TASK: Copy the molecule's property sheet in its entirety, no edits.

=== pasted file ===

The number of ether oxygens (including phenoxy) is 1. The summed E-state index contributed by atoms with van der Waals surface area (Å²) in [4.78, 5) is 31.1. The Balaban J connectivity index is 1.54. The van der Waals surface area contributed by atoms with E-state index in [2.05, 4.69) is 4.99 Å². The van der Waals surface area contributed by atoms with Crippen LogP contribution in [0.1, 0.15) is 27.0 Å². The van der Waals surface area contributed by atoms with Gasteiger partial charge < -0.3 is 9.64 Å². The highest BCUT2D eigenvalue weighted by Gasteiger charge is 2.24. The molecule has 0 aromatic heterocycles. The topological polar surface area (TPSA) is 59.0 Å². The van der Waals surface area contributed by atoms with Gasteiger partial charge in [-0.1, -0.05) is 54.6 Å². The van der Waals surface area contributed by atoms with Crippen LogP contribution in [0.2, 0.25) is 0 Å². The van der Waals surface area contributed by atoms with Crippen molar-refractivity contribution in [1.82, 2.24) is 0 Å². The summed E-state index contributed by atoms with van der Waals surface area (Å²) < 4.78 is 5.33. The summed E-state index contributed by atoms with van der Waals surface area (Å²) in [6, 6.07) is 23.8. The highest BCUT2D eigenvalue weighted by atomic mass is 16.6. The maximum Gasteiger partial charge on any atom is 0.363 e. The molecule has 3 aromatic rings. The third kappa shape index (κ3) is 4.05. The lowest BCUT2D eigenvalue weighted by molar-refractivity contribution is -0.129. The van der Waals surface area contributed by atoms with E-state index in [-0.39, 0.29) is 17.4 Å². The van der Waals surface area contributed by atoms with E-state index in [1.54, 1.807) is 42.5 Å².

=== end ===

The number of ether oxygens (including phenoxy) is 1. The summed E-state index contributed by atoms with van der Waals surface area (Å²) in [4.78, 5) is 31.1. The Balaban J connectivity index is 1.54. The van der Waals surface area contributed by atoms with E-state index in [2.05, 4.69) is 4.99 Å². The van der Waals surface area contributed by atoms with Crippen LogP contribution in [0.1, 0.15) is 27.0 Å². The van der Waals surface area contributed by atoms with Gasteiger partial charge < -0.3 is 9.64 Å². The highest BCUT2D eigenvalue weighted by Gasteiger charge is 2.24. The molecule has 0 aromatic heterocycles. The topological polar surface area (TPSA) is 59.0 Å². The van der Waals surface area contributed by atoms with Gasteiger partial charge in [-0.1, -0.05) is 54.6 Å². The van der Waals surface area contributed by atoms with Crippen LogP contribution in [0.2, 0.25) is 0 Å². The van der Waals surface area contributed by atoms with Crippen molar-refractivity contribution in [1.82, 2.24) is 0 Å². The summed E-state index contributed by atoms with van der Waals surface area (Å²) < 4.78 is 5.33. The summed E-state index contributed by atoms with van der Waals surface area (Å²) in [6, 6.07) is 23.8. The highest BCUT2D eigenvalue weighted by atomic mass is 16.6. The maximum Gasteiger partial charge on any atom is 0.363 e. The molecule has 3 aromatic rings. The third kappa shape index (κ3) is 4.05. The lowest BCUT2D eigenvalue weighted by molar-refractivity contribution is -0.129. The van der Waals surface area contributed by atoms with E-state index in [-0.39, 0.29) is 17.4 Å². The van der Waals surface area contributed by atoms with E-state index in [1.54, 1.807) is 42.5 Å².